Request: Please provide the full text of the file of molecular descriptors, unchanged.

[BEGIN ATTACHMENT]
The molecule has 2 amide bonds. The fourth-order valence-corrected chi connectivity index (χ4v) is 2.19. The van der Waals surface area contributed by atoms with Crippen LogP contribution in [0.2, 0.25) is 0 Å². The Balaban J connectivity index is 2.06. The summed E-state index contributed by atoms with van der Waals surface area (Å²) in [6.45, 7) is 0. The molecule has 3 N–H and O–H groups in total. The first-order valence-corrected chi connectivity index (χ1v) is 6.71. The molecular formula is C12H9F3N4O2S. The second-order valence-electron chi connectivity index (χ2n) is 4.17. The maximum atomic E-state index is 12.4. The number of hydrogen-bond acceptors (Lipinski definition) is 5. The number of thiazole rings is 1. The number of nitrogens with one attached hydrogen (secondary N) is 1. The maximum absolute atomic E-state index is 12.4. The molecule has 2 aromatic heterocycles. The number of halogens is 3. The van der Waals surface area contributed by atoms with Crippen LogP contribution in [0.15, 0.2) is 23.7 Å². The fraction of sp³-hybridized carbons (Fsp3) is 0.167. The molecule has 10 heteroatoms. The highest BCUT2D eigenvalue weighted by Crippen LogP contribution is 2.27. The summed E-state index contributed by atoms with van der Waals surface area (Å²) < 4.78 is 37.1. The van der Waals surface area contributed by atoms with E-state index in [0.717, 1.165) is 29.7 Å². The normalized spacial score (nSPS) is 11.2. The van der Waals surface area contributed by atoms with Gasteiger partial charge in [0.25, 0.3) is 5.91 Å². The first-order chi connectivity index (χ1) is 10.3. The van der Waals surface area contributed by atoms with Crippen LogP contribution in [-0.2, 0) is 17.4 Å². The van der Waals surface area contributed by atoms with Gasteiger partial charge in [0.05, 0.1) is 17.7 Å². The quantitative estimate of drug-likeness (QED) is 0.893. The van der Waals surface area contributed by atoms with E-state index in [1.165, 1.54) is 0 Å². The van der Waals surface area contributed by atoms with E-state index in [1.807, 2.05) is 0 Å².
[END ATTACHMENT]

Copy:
The molecule has 2 amide bonds. The fourth-order valence-corrected chi connectivity index (χ4v) is 2.19. The van der Waals surface area contributed by atoms with Crippen LogP contribution in [0.2, 0.25) is 0 Å². The Balaban J connectivity index is 2.06. The summed E-state index contributed by atoms with van der Waals surface area (Å²) in [6.45, 7) is 0. The molecule has 3 N–H and O–H groups in total. The first-order valence-corrected chi connectivity index (χ1v) is 6.71. The molecular formula is C12H9F3N4O2S. The second-order valence-electron chi connectivity index (χ2n) is 4.17. The maximum atomic E-state index is 12.4. The number of hydrogen-bond acceptors (Lipinski definition) is 5. The number of thiazole rings is 1. The number of nitrogens with one attached hydrogen (secondary N) is 1. The maximum absolute atomic E-state index is 12.4. The molecule has 2 aromatic heterocycles. The number of halogens is 3. The van der Waals surface area contributed by atoms with Crippen LogP contribution in [0.15, 0.2) is 23.7 Å². The fraction of sp³-hybridized carbons (Fsp3) is 0.167. The molecule has 10 heteroatoms. The highest BCUT2D eigenvalue weighted by Crippen LogP contribution is 2.27. The summed E-state index contributed by atoms with van der Waals surface area (Å²) < 4.78 is 37.1. The van der Waals surface area contributed by atoms with E-state index in [0.717, 1.165) is 29.7 Å². The normalized spacial score (nSPS) is 11.2. The van der Waals surface area contributed by atoms with Gasteiger partial charge in [0.25, 0.3) is 5.91 Å². The first-order chi connectivity index (χ1) is 10.3. The van der Waals surface area contributed by atoms with Crippen LogP contribution in [-0.2, 0) is 17.4 Å². The van der Waals surface area contributed by atoms with Gasteiger partial charge in [0.05, 0.1) is 17.7 Å². The quantitative estimate of drug-likeness (QED) is 0.893. The van der Waals surface area contributed by atoms with E-state index in [1.165, 1.54) is 0 Å². The van der Waals surface area contributed by atoms with E-state index in [1.807, 2.05) is 0 Å².